Writing Tips at GarySpeer.com

Tips for writers and musing about writing and life

Just for fun — comment, please, on the opening of a novel I started a few years ago

I’ve mentioned from time to time that I’ve got some novel manuscripts started and gathering dust on my hard drive shelves. Here’s the opening scene of one. All criticisms, critiques, and suggestions welcome:

She tries to breathe, but only sucks in more dirt. She knows her eyes are open, but all she sees is darkness. It’s darker than any night she remembers. It’s so dark, she can’t even tell the difference when she closes her eyes. She definitely knows her arms and legs are still there because her whole mind is focused on the intense pain from all four. She wants to be rid of the pain, to make it go away somehow, almost more than she wants to breath.

Happily, as she twists a bit trying to squirm away from the pain and darkness, she touches her arm with her head and knows there’s an air pocket around her face. She thinks that air pocket might last if she takes just tiny breaths. She guesses she’s alive, though just barely.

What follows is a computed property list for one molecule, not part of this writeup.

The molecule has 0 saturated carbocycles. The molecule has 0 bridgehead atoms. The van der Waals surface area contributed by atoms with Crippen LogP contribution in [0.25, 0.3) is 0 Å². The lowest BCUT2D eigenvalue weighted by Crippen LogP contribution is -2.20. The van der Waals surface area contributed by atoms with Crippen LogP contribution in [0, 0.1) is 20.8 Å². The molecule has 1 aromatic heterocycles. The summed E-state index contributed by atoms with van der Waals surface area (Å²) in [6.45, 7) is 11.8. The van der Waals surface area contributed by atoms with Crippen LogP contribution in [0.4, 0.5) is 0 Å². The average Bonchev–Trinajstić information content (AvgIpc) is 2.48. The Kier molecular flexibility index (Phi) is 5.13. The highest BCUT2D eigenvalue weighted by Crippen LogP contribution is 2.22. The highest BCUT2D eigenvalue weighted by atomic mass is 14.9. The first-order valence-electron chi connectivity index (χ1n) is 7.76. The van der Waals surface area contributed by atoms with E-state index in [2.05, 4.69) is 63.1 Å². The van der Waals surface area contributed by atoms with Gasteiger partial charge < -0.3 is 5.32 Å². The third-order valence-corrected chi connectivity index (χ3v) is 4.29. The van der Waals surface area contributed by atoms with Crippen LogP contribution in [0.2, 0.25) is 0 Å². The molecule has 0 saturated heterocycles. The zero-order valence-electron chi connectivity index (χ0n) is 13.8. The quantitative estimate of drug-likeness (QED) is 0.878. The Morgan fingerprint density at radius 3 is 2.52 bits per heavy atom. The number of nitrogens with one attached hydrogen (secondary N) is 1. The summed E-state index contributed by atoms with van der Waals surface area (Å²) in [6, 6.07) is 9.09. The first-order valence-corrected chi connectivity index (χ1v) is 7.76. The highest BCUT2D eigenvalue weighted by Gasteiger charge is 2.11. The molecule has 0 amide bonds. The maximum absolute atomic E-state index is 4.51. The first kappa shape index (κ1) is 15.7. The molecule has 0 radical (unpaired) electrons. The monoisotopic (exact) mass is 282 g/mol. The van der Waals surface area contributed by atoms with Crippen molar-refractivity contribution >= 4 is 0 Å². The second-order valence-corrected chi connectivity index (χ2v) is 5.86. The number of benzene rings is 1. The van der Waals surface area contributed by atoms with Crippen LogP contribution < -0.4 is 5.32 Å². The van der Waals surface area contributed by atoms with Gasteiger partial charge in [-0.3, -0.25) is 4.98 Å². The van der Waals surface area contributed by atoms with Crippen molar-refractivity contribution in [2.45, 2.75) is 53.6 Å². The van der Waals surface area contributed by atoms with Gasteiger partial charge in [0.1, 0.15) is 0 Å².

But, really, Maddy Rice knows she’s the same as dead. The air trapped around her arm and face might keep her alive a little longer. But there’s no life for very long down in this hole.

That thought suddenly reminds her of why and how and where she fell. With a firmness in her that she’s never in her eight years of life felt before, Maddy knows she’s got to get back to the air, got to get out of the dirt, got to live. Except, and she realizes this at the same time as she feels more pain from her arm, if she even gets out of this deep dirty hole somehow, the monster’s still up there.

She takes even smaller breaths now, instinctively knowing the air pocket is getting empty. She tries again to squirm around slightly. The only lucky thing for her besides the air pocket around her mangled arm is that he threw her Momma down the old dry well first. She understands the only reason she has lived was that her poor Momma’s dead body broke her fall into the hole.

Here’s my number one question for you: Does it “grab” you and make you want to read more, to find out more about 8-year-old Maddy Rice and what happened to her? Your feedback and comments, please?
[tags]novel excerpt, critiques, story beginnings, writing tips at garyspeer.com[/tags]